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Q & A
Q&A: Pastor welcomes cellphones in worship Mary Jacobs, Mar 6, 2012
Amy L. Gearhart
The Rev. Amy L. Gearhart is senior pastor of Missouri United Methodist Church in Columbia, Mo., a historic church which offers traditional worship services. But that doesn’t keep her from embracing new technology—like allowing folks in the pews to text questions to her during the worship service. It’s creating buzz in the congregation, and she thinks it’s changing the landscape of worship—in a good way.
Ms. Gearhart spoke recently with staff writer Mary Jacobs.
How did you get started with this? I did a sermon series called “Mythbusters,” which lent itself to a conversation with the congregation about myths of our Christian faith. So, for instance, one of the myths was about reading the Bible literally. As we busted the myth about how we read the Bible . . . I invited people to text at the close of the service with questions that they had.
What kind of questions do you get? It ranges from “Why aren’t there dinosaurs in the Bible?” to what I call “question and answer sermons” where congregants can text questions about anything they want to talk about related to the church or Christianity. I did this early on when I was a new pastor here, so that people could ask questions of me. Sometimes the questions will be as simple as, “What do you do in your off time?” to profound questions like, “How do you explain the existence of evil?” or about the Christian’s relationship with persons of other faiths.
Any tips you can offer from your experience thus far? Don’t put your own personal number on the screen! Get a payphone you use just for that purpose.
At my former church, I would put a phone number up on a screen, and all of the questions would go to the operator of the screen, who would vet the questions, then put the relevant ones up on the screen. Most recently, I’ve put a phone number on the screen and invited people to text directly to the phone I’m holding. I like having the phone in my hand and being able to scroll through the questions, and then read the questions aloud.
Some pastors allow the congregation to send texts directly to the screen. I don’t do that, because you don’t have any control over what’s going on the screen, if somebody is inappropriate, or not being appreciative of this being a worshipful setting, or just wanted to horse around.
When you started this innovation, did anyone in the congregation object? I get more positive response from these sermons than I do many others. I don’t recall somebody saying I don’t like that in church. If they have that opinion, they haven’t told me!
I think it’s more because of the dialogue component of this. People are suspicious of monologue, because it doesn’t appear to be tested or challenged. There’s such skepticism about the voice of an authority, as in, “Who makes you the authority? Who’s given you the credentials to be the authority?” That’s regretful, but I think because of that, I think we’re looking at more of a first-century Jesus dialogue, where he taught through relationship. He taught sitting at the edge of a well, at a dinner table, or on a mountaintop. And each of those encounters were conversations and dialogues rather than monologues, and I think that’s what people are longing for today.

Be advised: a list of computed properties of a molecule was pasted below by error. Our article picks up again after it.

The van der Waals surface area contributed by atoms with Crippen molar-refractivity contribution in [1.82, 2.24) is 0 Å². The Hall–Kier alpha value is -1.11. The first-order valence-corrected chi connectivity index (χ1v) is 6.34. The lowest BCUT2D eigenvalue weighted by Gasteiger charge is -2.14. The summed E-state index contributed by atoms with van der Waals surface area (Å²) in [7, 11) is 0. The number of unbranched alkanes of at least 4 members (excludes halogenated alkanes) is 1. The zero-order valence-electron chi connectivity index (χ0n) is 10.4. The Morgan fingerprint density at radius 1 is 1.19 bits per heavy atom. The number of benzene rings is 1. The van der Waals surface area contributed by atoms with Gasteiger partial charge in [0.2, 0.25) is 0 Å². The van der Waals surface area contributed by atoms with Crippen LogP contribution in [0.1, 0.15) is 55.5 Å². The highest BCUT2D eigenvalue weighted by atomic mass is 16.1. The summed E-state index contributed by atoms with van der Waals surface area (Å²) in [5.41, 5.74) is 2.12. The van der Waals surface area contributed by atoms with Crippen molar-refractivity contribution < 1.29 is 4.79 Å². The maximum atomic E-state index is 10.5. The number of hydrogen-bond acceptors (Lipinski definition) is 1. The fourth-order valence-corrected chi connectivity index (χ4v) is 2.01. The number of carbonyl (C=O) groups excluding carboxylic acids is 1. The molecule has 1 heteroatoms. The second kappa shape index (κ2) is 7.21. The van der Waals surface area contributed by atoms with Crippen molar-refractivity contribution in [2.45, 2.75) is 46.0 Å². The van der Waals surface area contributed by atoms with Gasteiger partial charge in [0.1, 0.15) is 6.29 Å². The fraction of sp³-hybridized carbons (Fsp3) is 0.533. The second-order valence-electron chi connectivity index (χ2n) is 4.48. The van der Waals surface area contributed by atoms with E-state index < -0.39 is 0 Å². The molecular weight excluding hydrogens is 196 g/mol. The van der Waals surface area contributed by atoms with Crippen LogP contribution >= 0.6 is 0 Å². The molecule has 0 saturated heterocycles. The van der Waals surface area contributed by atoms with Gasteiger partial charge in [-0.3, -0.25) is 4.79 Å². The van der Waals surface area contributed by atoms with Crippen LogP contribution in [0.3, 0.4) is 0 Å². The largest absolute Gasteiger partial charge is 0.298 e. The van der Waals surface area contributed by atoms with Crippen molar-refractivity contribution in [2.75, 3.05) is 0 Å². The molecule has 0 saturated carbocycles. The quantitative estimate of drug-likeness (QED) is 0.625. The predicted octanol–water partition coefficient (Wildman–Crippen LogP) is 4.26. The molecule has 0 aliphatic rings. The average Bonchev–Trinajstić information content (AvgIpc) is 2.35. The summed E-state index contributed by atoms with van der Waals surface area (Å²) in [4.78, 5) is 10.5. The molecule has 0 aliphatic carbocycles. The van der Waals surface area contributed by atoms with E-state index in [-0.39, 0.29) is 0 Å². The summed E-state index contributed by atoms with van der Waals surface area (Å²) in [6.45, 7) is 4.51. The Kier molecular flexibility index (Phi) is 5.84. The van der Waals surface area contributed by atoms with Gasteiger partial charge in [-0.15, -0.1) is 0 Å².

I found all generations reacted pretty positively. Even if an older adult doesn’t have a phone or doesn’t know how to text, there’s some question that somebody’s asking they’ve had before. So they’re as eager to hear the answer as the young person or the adult who’s texting. Another way that I try, with our “Q&A” services, is to preface it a couple of weeks out, saying, if you want to write down your question, we will be inviting texts but we will also be receiving written questions (in the offering plate). So there’s a point of access for someone who doesn’t text.
Have you shared “best practices” with other UM pastors as you develop this worship format? I got the idea originally from Mike Schreiner at Morning Star Church. (Editor’s note: Morning Star is a United Methodist church in Dardenne Prairie, Mo.) He was one of the first people in our conference to do it. He does it much more often than I do. For me, it’s still a special thing I do occasionally.
Even if I’m not using texting, I try to incorporate some kind of a talkback [in the worship service]. I may ask [worshippers] to call out something that’s on their minds about an issue, or turn to a neighbor and share where you spent Christmas, something like that. Just a way to break what appears to be a barrier between preacher and congregation in a monologue-type exchange.
Ever get stumped by one of the questions posed by your “live audience”? How did you handle? I try to use humor. If I recognize that a question could be a sermon in itself, I’ll just name that. I’ll say, “You’ll be hearing more about this in the next sermon series” or “I’ll write more about this in the church newsletter next week.” So that people feel like their question has been honored and heard, but they also understand that, in the context of the 15 or 20 minutes, we can’t unpack all of that.
In your experience, has worship been enhanced or deepened by the addition of texting? We know that worship is of the people and by the people towards God. But … the furniture, the design of the sanctuary and the way we set up the preacher as proclaimer, all of that can create barriers that make people think that this altar and this word is accessible only by this paid practitioner of the proclamation. Any way we can try to engage this highly interactive culture through an interactive media is a way of helping people understand that this is the word of God for the people, not just the word of God from the pastor.